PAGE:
Tips & Advice

Keeping a Dance Journal

By Emily Yewell Volin.

Successful dancers tend to be self-starters with strong discipline and an inquisitive mind.  One tool many dancers use to hold themselves accountable to growth as an artist is the dance journal.  Here are some tips for starting or refreshing your version of the self-written handbook.

What does a dance journal look like?

Sometimes the journal is provided by an instructor, however, when creating your own dance journal, find what works for you.  The most important aspect of your journal is that it’s easily accessible.  The journal itself can be electronic, it can even be a blog or an email you send yourself and keep in a titled folder.  It can be a hard-bound book or loose-leaf sheets in a binder.  Be creative and develop a system that works for you.  Whatever form of journal you choose, be certain to have a process for recording ‘ah hah’ ideas that flash through your mind.  Sticky notes tucked into a backpack or purse, a quick email to yourself, or an electronic note-keeping application are among good options for reminding yourself to revisit an idea or moment.

What do I put into my journal?

The short answer is anything that technically and/or artistically inspires you.  Try utilizing the following categories as guidelines.

Technical Notes & Goals

  • personal corrections received during class or rehearsal
  • general class corrections
  • new terminology
  • purchase a ballet dictionary and learn to spell the terminology.
  • goals for the next class or rehearsal
  • strategies to accomplish your goals
  • specific exercises or techniques for strengthening outside of class

Artistic Notes & Goals

  • individual coaching received during class or rehearsal
  • general class or ensemble coaching
  • any coaching information you do not yet understand
  • choreographic notes: develop a method for recording staging and sequences for quick review.
  • specific questions to ask your instructor or artistic director

Inspirations & Connections

  • poetry, either what you have written or experienced
  • photographs, drawings, and clippings of postures, expressions, or costumes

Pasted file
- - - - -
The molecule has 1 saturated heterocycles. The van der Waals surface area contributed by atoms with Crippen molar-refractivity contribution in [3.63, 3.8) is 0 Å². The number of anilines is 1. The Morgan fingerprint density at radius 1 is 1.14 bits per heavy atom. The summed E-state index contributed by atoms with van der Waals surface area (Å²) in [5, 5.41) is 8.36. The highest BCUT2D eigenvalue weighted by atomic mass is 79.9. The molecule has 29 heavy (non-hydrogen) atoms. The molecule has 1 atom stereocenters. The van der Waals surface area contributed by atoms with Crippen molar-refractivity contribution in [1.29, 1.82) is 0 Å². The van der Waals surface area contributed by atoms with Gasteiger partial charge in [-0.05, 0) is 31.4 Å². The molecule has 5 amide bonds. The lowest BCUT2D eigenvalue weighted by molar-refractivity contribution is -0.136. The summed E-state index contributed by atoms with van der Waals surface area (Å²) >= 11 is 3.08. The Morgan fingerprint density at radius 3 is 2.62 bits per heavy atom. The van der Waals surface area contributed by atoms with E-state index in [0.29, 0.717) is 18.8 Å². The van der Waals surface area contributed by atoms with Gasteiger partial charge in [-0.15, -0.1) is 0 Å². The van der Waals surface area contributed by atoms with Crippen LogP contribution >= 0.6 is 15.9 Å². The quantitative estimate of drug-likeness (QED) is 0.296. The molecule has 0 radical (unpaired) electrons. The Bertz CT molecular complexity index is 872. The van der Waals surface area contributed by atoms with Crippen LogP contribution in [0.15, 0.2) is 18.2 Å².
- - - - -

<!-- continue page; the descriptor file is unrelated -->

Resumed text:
• sensory snapshots of moments from your life
  • notice the world around you.  The humming and speed of a subway, chirping crickets, creaking floorboards or the shape and movement pattern of clouds can provide creative inspiration. Connect your dancing to the world you experience.
  • collect and react to favorite quotes
  • reactions to live or recorded dance
  • your positive and negative reactions to dancing will inform your own artistic choices.
  • emotional snapshots
  • life experience helps develop mature performance qualities.  Develop reactions to your experiences in the studio, in a movie you watched and in the world around you – the options are limitless. This information informs your ability to call upon imagery and emotion for use in your dancing.

Reflections & Goals

  • develop 5 year goals for your dancing and life
  • develop 6-month and/or 1-year  goals for your dancing and life
  • relate daily progress to these determined goals – assess if the work you are doing is moving you toward your stated goals.
  • assign a color and a temperature to your dancing during a particular class or rehearsal. Reflect upon why you felt this way about the work you did and what you may repeat or do differently next time.

Your dance journal is a work in progress, just like your technical, artistic, and human development.  Read your journal, add to it and reflect upon it. Take time to look at your notes from your last class or rehearsal before today’s session to help you focus your mind and know what to work on. Occasionally skim through the journal or read it cover to cover and edit your goals as need be.  Go to class, rehearse, work, live, dance, reflect, and grow.  Repeat.

Photo: © Aspenphoto |

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  1. Pingback: How to Keep a Dance Journal | Dance Orlando

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